Source: J.P. Morgan Asset Management analysis using data from Bloomberg. Returns are based on the S&P 500 Total Return Index, an unmanaged, capitalization-weighted index that measures the performance of 500 large capitalization domestic stocks representing all major industries. Indices do not include fees or operating expenses and are not available for actual investment. The hypothetical performance calculations are shown for illustrative purposes only and are not meant to be representative of actual results while investing over the time periods shown. The hypothetical performance calculations shown are gross of fees. If fees were included, returns would be lower. Hypothetical performance returns reflect the reinvestment of all dividends. The hypothetical results have certain inherent limitations. Unlike an actual performance record, they do not reflect actual trading, liquidity constraints, fees and other costs. Also, since the trades have no actually been executed, the results may have under- or overcompensated for the impact of certain market factors such as lack of liquidity. Simulated trading programs in general are also subject to the fact that they are designed with the benefit of hindsight. Returns will fluctuate and an investment upon redemption may be worth more or less than its original value. Past performance is not indicative of future returns. An individual cannot invest directly in an index. Data as of December 31, 2020.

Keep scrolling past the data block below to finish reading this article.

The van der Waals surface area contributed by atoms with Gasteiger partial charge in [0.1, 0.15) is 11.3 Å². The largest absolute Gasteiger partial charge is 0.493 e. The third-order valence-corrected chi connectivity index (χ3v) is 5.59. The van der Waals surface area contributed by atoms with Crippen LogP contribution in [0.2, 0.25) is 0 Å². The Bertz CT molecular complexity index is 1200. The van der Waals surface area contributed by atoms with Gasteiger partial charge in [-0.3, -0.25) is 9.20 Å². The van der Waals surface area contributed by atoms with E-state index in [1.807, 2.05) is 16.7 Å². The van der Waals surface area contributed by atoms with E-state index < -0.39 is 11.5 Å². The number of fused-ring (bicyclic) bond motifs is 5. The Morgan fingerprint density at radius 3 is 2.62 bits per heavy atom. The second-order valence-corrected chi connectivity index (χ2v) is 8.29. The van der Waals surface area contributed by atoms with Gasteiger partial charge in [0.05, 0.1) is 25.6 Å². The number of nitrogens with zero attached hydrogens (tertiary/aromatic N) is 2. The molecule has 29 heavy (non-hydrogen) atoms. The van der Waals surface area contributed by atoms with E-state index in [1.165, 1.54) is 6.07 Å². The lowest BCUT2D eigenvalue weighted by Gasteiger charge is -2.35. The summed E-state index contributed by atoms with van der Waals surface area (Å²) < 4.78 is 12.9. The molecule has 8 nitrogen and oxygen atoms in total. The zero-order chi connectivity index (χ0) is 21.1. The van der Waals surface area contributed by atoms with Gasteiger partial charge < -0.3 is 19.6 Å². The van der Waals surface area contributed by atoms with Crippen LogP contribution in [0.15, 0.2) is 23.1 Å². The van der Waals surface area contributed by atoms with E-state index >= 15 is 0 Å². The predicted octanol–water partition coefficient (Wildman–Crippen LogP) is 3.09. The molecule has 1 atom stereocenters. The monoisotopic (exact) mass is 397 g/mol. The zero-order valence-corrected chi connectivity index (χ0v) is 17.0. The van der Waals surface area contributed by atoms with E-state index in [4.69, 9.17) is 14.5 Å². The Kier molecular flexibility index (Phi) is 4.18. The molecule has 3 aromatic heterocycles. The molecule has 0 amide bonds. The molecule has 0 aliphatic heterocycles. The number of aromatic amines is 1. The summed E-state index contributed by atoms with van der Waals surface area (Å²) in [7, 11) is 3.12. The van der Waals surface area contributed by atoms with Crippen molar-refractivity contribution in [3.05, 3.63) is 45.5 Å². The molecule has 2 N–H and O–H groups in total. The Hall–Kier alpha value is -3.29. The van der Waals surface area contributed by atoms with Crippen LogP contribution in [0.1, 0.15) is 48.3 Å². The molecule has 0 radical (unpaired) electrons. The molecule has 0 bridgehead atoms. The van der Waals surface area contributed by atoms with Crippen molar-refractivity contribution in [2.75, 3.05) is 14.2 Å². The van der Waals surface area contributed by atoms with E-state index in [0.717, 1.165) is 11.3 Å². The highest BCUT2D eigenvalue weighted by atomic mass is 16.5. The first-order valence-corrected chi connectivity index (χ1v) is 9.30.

As the title in this quarter’s piece suggests, sailing in times of calm seas does not necessarily make you a good sailor. The real test comes when you are faced with troubled waters. The same can be said about money managers during times such as these when the market has been relatively easy to navigate as the economy continues to recover. But when the next unpredictable setback, or to stick with the sailing metaphor, the next rogue wave occurs, the Greystone Investment Team looks forward to the challenge of minimizing the damage and righting the ship quickly to give our portfolios the best chance to thrive.